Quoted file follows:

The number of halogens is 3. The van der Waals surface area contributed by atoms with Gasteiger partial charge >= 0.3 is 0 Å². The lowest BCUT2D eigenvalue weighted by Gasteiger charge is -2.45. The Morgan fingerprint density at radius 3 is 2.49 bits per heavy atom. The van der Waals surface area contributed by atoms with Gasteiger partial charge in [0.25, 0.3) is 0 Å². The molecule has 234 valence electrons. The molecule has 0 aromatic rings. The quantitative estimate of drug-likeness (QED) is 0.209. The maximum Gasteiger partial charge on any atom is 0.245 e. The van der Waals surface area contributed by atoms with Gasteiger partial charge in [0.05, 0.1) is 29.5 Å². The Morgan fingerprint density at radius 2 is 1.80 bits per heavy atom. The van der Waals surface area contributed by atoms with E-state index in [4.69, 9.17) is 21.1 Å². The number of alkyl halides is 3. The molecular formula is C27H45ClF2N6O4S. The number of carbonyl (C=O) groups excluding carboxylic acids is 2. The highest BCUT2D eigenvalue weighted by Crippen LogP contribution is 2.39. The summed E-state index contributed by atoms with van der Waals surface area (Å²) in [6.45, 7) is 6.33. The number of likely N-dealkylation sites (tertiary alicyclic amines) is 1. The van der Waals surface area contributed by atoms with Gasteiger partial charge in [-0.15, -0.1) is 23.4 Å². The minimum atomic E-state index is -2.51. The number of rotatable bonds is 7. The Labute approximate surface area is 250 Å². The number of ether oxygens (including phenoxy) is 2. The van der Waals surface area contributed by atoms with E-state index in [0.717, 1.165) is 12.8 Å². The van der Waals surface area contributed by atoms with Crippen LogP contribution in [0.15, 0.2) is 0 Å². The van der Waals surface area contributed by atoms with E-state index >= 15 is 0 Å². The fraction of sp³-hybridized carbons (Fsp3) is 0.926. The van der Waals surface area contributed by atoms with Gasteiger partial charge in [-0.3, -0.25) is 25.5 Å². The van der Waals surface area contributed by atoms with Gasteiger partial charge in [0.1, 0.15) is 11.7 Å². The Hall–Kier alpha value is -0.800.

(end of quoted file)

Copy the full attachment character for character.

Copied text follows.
The number of halogens is 3. The van der Waals surface area contributed by atoms with Gasteiger partial charge >= 0.3 is 0 Å². The lowest BCUT2D eigenvalue weighted by Gasteiger charge is -2.45. The Morgan fingerprint density at radius 3 is 2.49 bits per heavy atom. The van der Waals surface area contributed by atoms with Gasteiger partial charge in [0.25, 0.3) is 0 Å². The molecule has 234 valence electrons. The molecule has 0 aromatic rings. The quantitative estimate of drug-likeness (QED) is 0.209. The maximum Gasteiger partial charge on any atom is 0.245 e. The van der Waals surface area contributed by atoms with Gasteiger partial charge in [0.05, 0.1) is 29.5 Å². The Morgan fingerprint density at radius 2 is 1.80 bits per heavy atom. The van der Waals surface area contributed by atoms with E-state index in [4.69, 9.17) is 21.1 Å². The number of alkyl halides is 3. The molecular formula is C27H45ClF2N6O4S. The number of carbonyl (C=O) groups excluding carboxylic acids is 2. The highest BCUT2D eigenvalue weighted by Crippen LogP contribution is 2.39. The summed E-state index contributed by atoms with van der Waals surface area (Å²) in [6.45, 7) is 6.33. The number of likely N-dealkylation sites (tertiary alicyclic amines) is 1. The van der Waals surface area contributed by atoms with Gasteiger partial charge in [-0.15, -0.1) is 23.4 Å². The minimum atomic E-state index is -2.51. The number of rotatable bonds is 7. The Labute approximate surface area is 250 Å². The number of ether oxygens (including phenoxy) is 2. The van der Waals surface area contributed by atoms with E-state index in [0.717, 1.165) is 12.8 Å². The van der Waals surface area contributed by atoms with Crippen LogP contribution in [0.15, 0.2) is 0 Å². The van der Waals surface area contributed by atoms with E-state index >= 15 is 0 Å². The fraction of sp³-hybridized carbons (Fsp3) is 0.926. The van der Waals surface area contributed by atoms with Gasteiger partial charge in [-0.3, -0.25) is 25.5 Å². The van der Waals surface area contributed by atoms with Gasteiger partial charge in [0.1, 0.15) is 11.7 Å². The Hall–Kier alpha value is -0.800.